In this bi-weekly series reviewing classic science fiction and fantasy books, Alan Brown looks at the front lines and frontiers of the field; books about soldiers and spacers, scientists and engineers, explorers and adventurers. Stories full of what Shakespeare used to refer to as “alarums and excursions”: battles, chases, clashes, and the stuff of excitement.
Today I’m taking a look at the work of one of my favorite authors of all time, Lois McMaster Bujold. Instead of the more widely known Vorkosigan series, or her Five Gods and Penric stories, however, I’ll be discussing the first book of her Sharing Knife series—a prime example of how romantic themes can fit well into a science fiction or fantasy setting. A few weeks ago, on Christmas Day, Bujold announced on her blog that “I am pleased to report that I have finished the first draft of a new novella in the world of The Sharing Knife. Functionally a novella, anyway; its length, at the moment, is a tad over 49,000 words, so it’s technically a short novel.” So, to get ready for the new story, let’s look back at the beginning with Book 1, The Beguilement.
As is fitting for an author of her stature and prominence, discussions of the work of Lois McMaster Bujold are quite common here on Tor.com. I have to admit that I am very jealous that fellow contributor Ellen Cheeseman-Meyer is overseeing the re-read of the Vorkosigan Saga, a job I wouldn’t mind having myself! And Liz Bourke, in her excellent Sleeps With Monsters column, has been covering the Penric novellas as they have been appearing. So I thought I would look at Bujold’s Sharing Knife series, which hasn’t gotten any sustained attention on Tor.com since Jo Walton looked at the first three books in one column, and then reviewed the fourth book. Walton’s analysis of the novels looks at the romance at the heart of the story, the influence of the American Midwest on the setting, and the way the themes both echo and contrast with the work of J. R. R. Tolkien.
Sometimes, when I re-read a book for this column, I find that my memory of a book is a bit better than the actual work, or that the book has become dated, with elements that are grating the second time around (Jo Walton has a good discussion of this phenomenon too, as it happens). The Sharing Knife: Beguilement was even better the second time, however—to the point where I have decided to pull the other three books off the shelf and catch up on them, too. It might seem surprising to some who read this column, which focuses mainly on stories containing lots of action and adventure, but I have always had a soft spot in my heart for a tale with a compelling romance in it. As a youngster so omnivorous and desperate for things to read that I’d even pore over the list of ingredients while I ate my breakfast cereal, I often picked up my mom’s magazines looking for stories. And back in those days, magazines like Redbook and McCall’s printed a lot of fiction, mostly romantic stories. My mother and I would often talk about which stories we liked and why we liked them. I grew to respect the ability of these authors to get the reader invested in the characters with only a few thousand words to work with, and I began to look at romantic subplots in the science fiction I read (often shuddering at how clumsy these subplots were, in comparison). At the time, it seemed to me that the ability to write science fiction and the skill to write romance might be mutually exclusive.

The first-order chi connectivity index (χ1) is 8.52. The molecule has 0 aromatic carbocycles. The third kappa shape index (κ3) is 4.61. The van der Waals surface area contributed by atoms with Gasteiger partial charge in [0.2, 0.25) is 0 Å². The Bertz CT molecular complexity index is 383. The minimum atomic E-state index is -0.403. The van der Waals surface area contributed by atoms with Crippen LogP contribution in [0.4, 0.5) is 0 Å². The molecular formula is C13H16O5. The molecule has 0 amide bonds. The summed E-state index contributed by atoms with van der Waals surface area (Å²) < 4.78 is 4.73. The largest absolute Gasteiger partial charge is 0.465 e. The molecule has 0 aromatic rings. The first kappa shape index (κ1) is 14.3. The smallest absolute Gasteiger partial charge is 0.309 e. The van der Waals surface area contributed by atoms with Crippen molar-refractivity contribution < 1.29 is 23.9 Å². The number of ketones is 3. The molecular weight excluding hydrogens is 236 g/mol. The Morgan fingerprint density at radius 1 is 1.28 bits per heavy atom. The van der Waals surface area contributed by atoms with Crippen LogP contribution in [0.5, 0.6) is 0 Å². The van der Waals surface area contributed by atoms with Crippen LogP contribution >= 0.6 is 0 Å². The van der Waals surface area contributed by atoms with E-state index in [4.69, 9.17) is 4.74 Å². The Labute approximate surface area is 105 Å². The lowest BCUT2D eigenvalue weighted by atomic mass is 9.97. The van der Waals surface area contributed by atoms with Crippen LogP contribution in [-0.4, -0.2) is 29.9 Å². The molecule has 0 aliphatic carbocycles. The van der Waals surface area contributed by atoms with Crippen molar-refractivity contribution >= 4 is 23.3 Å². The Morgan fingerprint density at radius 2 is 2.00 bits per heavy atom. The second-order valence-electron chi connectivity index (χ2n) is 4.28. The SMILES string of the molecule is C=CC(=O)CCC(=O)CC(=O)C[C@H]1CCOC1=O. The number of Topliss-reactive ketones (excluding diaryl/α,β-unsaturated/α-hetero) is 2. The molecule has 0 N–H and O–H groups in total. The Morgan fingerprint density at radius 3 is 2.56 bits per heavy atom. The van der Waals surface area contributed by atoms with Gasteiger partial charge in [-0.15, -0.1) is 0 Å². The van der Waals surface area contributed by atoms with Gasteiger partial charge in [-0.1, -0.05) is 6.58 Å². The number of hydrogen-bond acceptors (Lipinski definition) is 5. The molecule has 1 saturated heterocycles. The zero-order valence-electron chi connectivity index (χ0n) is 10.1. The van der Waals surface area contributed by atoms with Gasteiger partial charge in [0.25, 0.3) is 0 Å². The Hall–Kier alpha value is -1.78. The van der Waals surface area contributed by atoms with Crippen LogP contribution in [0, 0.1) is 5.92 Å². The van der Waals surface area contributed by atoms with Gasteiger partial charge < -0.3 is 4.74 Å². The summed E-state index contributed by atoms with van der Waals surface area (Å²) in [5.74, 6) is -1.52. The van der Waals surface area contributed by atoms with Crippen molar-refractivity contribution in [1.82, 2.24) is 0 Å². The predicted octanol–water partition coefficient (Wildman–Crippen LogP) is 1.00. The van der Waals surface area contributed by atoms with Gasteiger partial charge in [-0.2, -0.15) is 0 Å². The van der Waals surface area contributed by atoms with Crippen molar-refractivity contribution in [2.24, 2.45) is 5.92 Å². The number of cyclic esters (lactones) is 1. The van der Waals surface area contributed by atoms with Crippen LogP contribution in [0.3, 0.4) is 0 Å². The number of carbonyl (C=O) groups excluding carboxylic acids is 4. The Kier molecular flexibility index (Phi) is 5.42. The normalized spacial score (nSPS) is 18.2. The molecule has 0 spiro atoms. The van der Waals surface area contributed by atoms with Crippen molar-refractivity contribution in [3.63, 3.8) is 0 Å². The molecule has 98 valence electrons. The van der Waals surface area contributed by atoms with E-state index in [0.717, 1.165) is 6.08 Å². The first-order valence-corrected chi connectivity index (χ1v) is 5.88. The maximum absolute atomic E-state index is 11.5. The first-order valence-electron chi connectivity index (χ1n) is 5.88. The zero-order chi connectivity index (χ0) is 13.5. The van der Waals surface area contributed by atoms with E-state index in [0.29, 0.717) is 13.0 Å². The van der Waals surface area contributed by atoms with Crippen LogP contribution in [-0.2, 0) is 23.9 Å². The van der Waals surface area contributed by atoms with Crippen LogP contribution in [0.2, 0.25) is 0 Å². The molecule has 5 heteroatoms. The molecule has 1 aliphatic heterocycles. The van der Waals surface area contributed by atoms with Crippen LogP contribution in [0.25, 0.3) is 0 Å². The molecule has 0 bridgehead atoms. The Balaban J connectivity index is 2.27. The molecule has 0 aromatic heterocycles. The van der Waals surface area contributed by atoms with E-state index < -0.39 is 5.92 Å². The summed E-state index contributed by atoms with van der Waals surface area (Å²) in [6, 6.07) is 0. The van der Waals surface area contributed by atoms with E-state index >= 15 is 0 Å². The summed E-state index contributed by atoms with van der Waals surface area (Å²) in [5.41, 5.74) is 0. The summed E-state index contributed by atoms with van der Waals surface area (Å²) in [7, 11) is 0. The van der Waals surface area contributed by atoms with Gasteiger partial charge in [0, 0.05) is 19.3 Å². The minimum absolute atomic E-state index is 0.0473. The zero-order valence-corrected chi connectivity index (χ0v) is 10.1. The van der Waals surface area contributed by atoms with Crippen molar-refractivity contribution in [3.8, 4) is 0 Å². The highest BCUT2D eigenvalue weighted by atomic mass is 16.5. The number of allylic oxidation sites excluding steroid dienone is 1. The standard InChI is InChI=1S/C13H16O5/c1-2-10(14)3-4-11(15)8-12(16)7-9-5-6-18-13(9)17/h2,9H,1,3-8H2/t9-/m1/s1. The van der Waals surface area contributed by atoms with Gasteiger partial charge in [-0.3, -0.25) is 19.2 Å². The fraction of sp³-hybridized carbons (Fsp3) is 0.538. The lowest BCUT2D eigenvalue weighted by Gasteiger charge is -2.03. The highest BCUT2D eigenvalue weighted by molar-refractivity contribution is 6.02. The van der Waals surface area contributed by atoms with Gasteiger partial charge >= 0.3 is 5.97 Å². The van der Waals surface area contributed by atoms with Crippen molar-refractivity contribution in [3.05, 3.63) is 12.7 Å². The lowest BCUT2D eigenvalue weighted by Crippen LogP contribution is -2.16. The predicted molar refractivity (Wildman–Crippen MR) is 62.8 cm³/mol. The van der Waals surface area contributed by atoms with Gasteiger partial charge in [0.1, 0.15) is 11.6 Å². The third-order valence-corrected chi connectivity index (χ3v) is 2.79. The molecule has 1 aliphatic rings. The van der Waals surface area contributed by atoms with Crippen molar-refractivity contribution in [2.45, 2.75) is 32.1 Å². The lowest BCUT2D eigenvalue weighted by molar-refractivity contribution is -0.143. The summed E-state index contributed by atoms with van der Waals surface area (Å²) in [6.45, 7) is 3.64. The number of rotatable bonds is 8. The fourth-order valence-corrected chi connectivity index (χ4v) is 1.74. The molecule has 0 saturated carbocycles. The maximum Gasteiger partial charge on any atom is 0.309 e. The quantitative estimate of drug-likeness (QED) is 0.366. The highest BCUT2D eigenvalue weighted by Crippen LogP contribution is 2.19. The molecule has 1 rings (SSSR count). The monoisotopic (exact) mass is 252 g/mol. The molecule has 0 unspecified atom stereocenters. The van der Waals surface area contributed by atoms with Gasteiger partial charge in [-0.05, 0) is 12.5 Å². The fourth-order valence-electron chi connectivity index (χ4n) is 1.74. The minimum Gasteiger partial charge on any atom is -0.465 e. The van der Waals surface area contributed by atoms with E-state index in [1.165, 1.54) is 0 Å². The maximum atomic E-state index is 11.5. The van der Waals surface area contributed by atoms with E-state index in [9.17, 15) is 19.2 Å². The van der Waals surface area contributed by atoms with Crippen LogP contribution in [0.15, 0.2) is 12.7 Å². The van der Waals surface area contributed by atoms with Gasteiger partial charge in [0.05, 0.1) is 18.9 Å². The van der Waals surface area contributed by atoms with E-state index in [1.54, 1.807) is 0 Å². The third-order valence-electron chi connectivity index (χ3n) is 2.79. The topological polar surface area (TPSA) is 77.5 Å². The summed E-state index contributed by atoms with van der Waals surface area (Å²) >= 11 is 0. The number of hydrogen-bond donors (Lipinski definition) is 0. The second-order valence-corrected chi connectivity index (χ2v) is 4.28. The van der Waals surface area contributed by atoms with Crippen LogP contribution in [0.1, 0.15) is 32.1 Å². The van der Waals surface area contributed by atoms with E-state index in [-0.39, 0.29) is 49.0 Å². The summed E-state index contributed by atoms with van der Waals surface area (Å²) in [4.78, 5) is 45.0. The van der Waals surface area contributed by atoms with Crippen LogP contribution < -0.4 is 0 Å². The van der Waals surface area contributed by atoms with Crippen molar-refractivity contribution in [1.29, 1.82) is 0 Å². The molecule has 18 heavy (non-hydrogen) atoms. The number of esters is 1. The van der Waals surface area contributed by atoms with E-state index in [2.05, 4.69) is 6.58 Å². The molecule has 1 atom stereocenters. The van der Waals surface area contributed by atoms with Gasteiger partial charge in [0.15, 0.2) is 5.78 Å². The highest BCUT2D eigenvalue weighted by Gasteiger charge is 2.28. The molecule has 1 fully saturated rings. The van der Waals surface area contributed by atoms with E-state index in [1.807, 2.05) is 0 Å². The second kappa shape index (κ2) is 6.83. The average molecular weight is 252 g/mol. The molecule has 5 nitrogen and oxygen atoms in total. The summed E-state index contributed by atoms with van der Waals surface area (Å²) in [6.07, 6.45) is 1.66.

About the Author
Lois McMaster Bujold (born 1949) is one of the United States’ premiere science fiction and fantasy authors. She’s won four Hugo Awards for Best Novel—tied with Robert A. Heinlein for the most received by any author. She also holds a Hugo Award for Best Novella, and three Nebula Awards (one for Best Novella and two for Best Novel). She also won the first two annual Hugo Awards for Best Series for her Vorkosigan series and her World of the Five Gods series respectively. Of course, this covers just a few of the awards her work has received thus far in her career.
Bujold’s first fiction sale was in 1985, and she had completed three full novels before she eventually sold The Warrior’s Apprentice to Baen Books in 1986. All three were part of what’s now known as the Vorkosigan Saga. Being published by Baen, and because of the military themes in those initial three books, she was originally pigeonholed as a writer of military science fiction, but she soon proved extremely versatile. Bujold’s books often focus on biological issues and their impact on societies, including technology such as artificial wombs, genetic engineering, and cloning. When she began taking her hero Miles Vorkosigan in an entirely different direction in the midst of the series, it was clear that she had more in mind than just military adventures. The series has embraced and combined various genre elements over the years, including political intrigue, murder mysteries, psychological drama, espionage, romance, and even slapstick comedy. Her two fantasy series—the World of the Five Gods and the Sharing Knife series—bring a very unique and rigorous approach to worldbuilding, one which makes them accessible and appealing to science fiction as well as fantasy readers.